Working as a project manager (or as a coach for project managers) I always feel very uncomfortable how risk management is done:
Finding out how big the uncertainness of results, quality and costs is, digging for all factors which could harm the project, looking in depth for all sorts of impediments and calculating their probability multiplicated by their impact in € or $ ...
Then defining and planning actions to avoid, reduce or transfer those risks ...
And then, during the project, keeping a sharp view on all those risks....
Oh dear - for me all this is soooooooooooo boring problem focused!!!!!!!!
If I would practise that e.g. for my ski- or snowshoe-tours in the Alps I never would feel disposed to leave the mountain shelter...
So, since many years I had in my mind the question how to find a way to ask for opportunities in the same intensity as for harmful risks (= threads) and to use methods and tools for digging out and evaluating such opportunities as they are used for risk management.
How can it be done, to ask at the begin and during a project SF-questions like:
=> What are the best unexpected things which maybe could happen?
=> What of those things have happened in the past sometimes and maybe in a tiny way?
=> How can we manage it to enhance the probability for such "positive surprises"?
And so on ....
I found no good answer..... until today:
By chance I became aware of Dr. David Hillson from http://www.risk-doctor.com/
He published some very useful articles about "opportunity management", for example:
Effective Strategies for Exploiting Opportunities
Risk management, Maslow and memetics
In the article "Effective Strategies for Exploiting Opportunities" he did what I looked for: How to map the methods and tools for risk management to dig out and evaluate opportunities.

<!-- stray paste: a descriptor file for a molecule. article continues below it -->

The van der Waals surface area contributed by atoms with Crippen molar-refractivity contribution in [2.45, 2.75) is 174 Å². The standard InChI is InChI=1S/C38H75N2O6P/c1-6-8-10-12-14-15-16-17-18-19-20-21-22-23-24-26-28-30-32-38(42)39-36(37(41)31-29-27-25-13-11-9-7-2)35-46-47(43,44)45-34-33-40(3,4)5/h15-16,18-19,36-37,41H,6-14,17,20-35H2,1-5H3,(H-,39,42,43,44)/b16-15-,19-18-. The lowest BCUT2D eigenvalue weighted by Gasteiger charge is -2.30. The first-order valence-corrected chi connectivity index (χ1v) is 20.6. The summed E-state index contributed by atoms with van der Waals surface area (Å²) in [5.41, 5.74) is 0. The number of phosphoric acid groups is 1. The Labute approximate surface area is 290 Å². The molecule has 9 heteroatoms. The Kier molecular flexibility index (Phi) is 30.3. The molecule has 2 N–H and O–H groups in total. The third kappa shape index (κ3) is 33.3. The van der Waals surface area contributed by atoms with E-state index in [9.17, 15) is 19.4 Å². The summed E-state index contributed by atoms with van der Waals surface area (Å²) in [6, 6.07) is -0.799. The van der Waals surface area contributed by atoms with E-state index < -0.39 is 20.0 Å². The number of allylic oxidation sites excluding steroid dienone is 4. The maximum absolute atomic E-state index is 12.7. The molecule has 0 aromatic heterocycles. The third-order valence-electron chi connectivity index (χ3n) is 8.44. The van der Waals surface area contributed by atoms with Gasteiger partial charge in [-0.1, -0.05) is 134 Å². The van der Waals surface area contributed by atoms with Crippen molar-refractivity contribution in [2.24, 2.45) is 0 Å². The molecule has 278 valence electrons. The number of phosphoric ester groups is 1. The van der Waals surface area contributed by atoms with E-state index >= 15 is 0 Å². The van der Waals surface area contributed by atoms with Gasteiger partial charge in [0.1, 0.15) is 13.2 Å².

In contrast to managing threads he calls opportunities the "upside equivalent" of threads. Here a short part out of his paper:
((Managing opportunities is)) Generalizing and extending the four common threat strategies results in the following concepts:
•Avoidance strategies that seek to remove threats are actually aiming to eliminate uncertainty.The upside equivalent is to exploit identified opportunities — removing the uncertainty by seeking to make the opportunity definitely happen.
•Risk transfer is about allocating ownership to enable effective management of a threat.This can be mirrored by sharing opportunities — passing ownership to a third party best able to manage the opportunity and maximize the chance of it happening.
•Mitigation seeks to modify the degree of risk exposure, and for threats this involves making the probability and/or impact smaller. The opportunity equivalent is to enhance the opportunity — increasing its probability and/or impact to maximize the benefit to the project.
•The accept response to threats includes the residual risk in the baseline without special measures. Opportunities included in the baseline can similarly be ignored — adopting a reactive approach without taking explicit actions.
And in his paper "Risk management, Maslow and metrics" he reflects upon a question which is very important for SF also:
Current risk management theory and standards agree that not all risk is bad. Most of these include opportunities alongside threats within the definition of risk, and they expect the risk process to address both opportunities and threats equitably, proactively and effectively. However current risk management practice still focuses on threats. Managing opportunity through the risk process is often seen either as an optional extra, or as only for advanced practitioners, or as just plain wrong. Why is this?
You are interested in his answers? Well, here you find it: http://www.risk-doctor.com/pdf-files/TRN02.pdf